What Is Neurodiversity?

Smiling parents looking at autistic son while sitting on sofa in living room


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What Is Neurodiversity?


Neurodiversity is the idea that it's normal and acceptable for people to have brains that function differently from one another.

Rather than thinking there is something wrong or problematic when some people don't operate similarly to others, neurodiversity embraces the differences in brain function and behavioral traits as a natural element of how diverse the human population is.


As autism has become more recognized, efforts have been made for it not to be considered an illness but instead a different way than some people's brains function. The concept of neurodiversity was introduced during the fight for autism awareness and rights. A sociologist named Judy Singer (who is autistic) coined the term in 1997.

Though the idea of neurodiversity and looking at brains as naturally different instead of flawed was coined in reference to people on the autism spectrum, it has since come to encompass additional ways that brains can function differently, such as for people with ADHD and dyslexia.

The Two Sides Of Neurodiversity

It's helpful to know about all the different ways brains can work. Under the umbrella of neurodiversity, people fall into two subcategories: neurotypical or neurodivergent.

  • People with standard brain processing and functioning

  • Neurotypical people often do not know that they are neurotypical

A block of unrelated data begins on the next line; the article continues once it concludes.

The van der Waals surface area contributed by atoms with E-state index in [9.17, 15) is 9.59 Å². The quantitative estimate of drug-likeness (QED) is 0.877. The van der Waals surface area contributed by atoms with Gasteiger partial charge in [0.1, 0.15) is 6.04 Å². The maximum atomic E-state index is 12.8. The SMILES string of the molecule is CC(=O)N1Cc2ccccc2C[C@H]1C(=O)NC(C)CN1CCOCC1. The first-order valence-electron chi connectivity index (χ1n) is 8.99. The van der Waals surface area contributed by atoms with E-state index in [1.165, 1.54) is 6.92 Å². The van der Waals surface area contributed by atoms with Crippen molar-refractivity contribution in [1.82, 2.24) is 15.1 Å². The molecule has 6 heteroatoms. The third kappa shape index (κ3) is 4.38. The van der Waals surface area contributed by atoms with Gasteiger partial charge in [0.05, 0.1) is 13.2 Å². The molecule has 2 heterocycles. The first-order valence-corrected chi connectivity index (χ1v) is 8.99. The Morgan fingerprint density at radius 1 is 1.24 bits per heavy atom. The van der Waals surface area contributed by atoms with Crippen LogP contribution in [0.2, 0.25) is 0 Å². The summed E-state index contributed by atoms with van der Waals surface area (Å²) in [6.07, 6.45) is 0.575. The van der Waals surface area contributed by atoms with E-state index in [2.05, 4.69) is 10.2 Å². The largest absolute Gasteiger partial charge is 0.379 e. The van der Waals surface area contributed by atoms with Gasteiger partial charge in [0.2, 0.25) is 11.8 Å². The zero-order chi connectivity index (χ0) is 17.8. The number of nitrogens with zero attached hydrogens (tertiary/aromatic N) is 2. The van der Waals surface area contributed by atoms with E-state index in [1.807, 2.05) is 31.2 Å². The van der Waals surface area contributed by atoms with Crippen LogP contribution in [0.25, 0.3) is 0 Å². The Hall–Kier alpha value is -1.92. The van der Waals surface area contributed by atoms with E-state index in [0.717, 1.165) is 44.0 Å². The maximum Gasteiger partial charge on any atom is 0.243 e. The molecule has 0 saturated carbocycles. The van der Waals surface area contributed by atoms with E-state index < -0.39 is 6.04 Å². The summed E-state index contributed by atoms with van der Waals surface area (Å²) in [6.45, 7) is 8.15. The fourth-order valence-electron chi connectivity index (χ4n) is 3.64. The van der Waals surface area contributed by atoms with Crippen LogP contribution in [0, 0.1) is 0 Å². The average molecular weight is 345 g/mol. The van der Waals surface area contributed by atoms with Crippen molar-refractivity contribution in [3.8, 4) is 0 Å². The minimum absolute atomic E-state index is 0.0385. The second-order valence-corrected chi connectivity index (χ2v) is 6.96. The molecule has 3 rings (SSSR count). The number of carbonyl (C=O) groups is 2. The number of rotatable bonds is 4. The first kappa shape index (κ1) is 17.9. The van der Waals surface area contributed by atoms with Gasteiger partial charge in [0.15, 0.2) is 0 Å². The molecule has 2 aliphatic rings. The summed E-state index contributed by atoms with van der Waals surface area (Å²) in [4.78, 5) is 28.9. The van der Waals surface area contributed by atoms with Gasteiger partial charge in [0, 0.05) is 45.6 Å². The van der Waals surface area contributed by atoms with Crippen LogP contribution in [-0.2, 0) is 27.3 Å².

• Seen as "normal"

  • People whose brain functioning and processing deviates from what is considered "typical"

  • Neurodivergent people are usually made aware that their brains function differently

  • Seen as "abnormal"


The word neurotypical describes people who have standard or typical brain processing and behaviors. Neurotypical people were formerly considered "normal," and people who weren't neurotypical were treated as if they had disorders.

The framing of neurotypical as "normal" is very similar to the idea of heteronormativity, which is the notion that being straight and cisgender is the default, regular way for people to be, and that any other sexuality or gender identity is abnormal and problematic.

Being neurotypical is an identity that's rooted in not having to think about how your brain functions or how it manifests in your behaviors because you function in a way that so many other people do, too. As a result, many neurotypical people often do not realize that they are neurotypical.


Unlike neurotypical people, neurodivergent people are usually made aware that their brains work differently.

A neurodivergent person has one or more ways in which their brain functions outside the "typical" way. For example, neurodivergent people may be diagnosed with autism, ADHD, OCD, dyspraxia, dyslexia, dyscalculia, or Tourette's.

At one time, these conditions were treated as problems. However, with understanding neurodiversity, we now have a better and more appropriate way of handling them.

Neurodiversity advocacy focuses on embracing and celebrating neurodivergent brains instead of trying to fix them and make them neurotypical. In turn, advocacy work for alternative methods of handling autism (rather than Applied Behavioral Analysis (ABA) which seeks to make people with autism behave more similarly to neurotypical people) has increased.